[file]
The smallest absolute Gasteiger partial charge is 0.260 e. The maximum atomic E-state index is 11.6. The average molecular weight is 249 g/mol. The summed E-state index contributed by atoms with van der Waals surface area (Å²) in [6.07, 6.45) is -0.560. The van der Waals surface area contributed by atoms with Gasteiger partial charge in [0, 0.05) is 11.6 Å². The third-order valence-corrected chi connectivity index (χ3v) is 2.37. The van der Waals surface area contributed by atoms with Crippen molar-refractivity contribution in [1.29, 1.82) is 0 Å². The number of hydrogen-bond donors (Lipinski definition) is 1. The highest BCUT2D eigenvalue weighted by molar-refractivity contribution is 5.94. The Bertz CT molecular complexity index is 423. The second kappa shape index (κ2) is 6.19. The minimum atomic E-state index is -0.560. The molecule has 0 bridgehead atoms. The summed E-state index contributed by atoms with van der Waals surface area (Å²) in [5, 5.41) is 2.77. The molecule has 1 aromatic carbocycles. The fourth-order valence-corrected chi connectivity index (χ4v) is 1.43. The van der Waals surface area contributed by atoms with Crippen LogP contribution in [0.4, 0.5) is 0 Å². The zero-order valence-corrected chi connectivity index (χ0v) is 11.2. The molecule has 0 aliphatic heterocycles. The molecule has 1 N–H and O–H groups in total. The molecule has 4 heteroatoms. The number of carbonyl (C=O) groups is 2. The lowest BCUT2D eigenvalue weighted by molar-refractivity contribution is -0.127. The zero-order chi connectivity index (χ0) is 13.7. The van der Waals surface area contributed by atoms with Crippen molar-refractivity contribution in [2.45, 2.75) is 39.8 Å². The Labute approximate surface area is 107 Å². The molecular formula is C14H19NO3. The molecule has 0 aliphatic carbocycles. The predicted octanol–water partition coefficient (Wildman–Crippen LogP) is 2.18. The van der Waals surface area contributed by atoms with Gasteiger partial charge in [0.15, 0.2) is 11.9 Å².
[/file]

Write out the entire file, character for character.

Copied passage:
The smallest absolute Gasteiger partial charge is 0.260 e. The maximum atomic E-state index is 11.6. The average molecular weight is 249 g/mol. The summed E-state index contributed by atoms with van der Waals surface area (Å²) in [6.07, 6.45) is -0.560. The van der Waals surface area contributed by atoms with Gasteiger partial charge in [0, 0.05) is 11.6 Å². The third-order valence-corrected chi connectivity index (χ3v) is 2.37. The van der Waals surface area contributed by atoms with Crippen molar-refractivity contribution in [1.29, 1.82) is 0 Å². The number of hydrogen-bond donors (Lipinski definition) is 1. The highest BCUT2D eigenvalue weighted by molar-refractivity contribution is 5.94. The Bertz CT molecular complexity index is 423. The second kappa shape index (κ2) is 6.19. The minimum atomic E-state index is -0.560. The molecule has 0 bridgehead atoms. The summed E-state index contributed by atoms with van der Waals surface area (Å²) in [5, 5.41) is 2.77. The molecule has 1 aromatic carbocycles. The fourth-order valence-corrected chi connectivity index (χ4v) is 1.43. The van der Waals surface area contributed by atoms with Crippen LogP contribution in [0.4, 0.5) is 0 Å². The zero-order valence-corrected chi connectivity index (χ0v) is 11.2. The molecule has 0 aliphatic heterocycles. The molecule has 1 N–H and O–H groups in total. The molecule has 4 heteroatoms. The number of carbonyl (C=O) groups is 2. The lowest BCUT2D eigenvalue weighted by molar-refractivity contribution is -0.127. The zero-order chi connectivity index (χ0) is 13.7. The van der Waals surface area contributed by atoms with Crippen molar-refractivity contribution in [2.45, 2.75) is 39.8 Å². The Labute approximate surface area is 107 Å². The molecular formula is C14H19NO3. The molecule has 0 aliphatic carbocycles. The predicted octanol–water partition coefficient (Wildman–Crippen LogP) is 2.18. The van der Waals surface area contributed by atoms with Gasteiger partial charge in [0.15, 0.2) is 11.9 Å².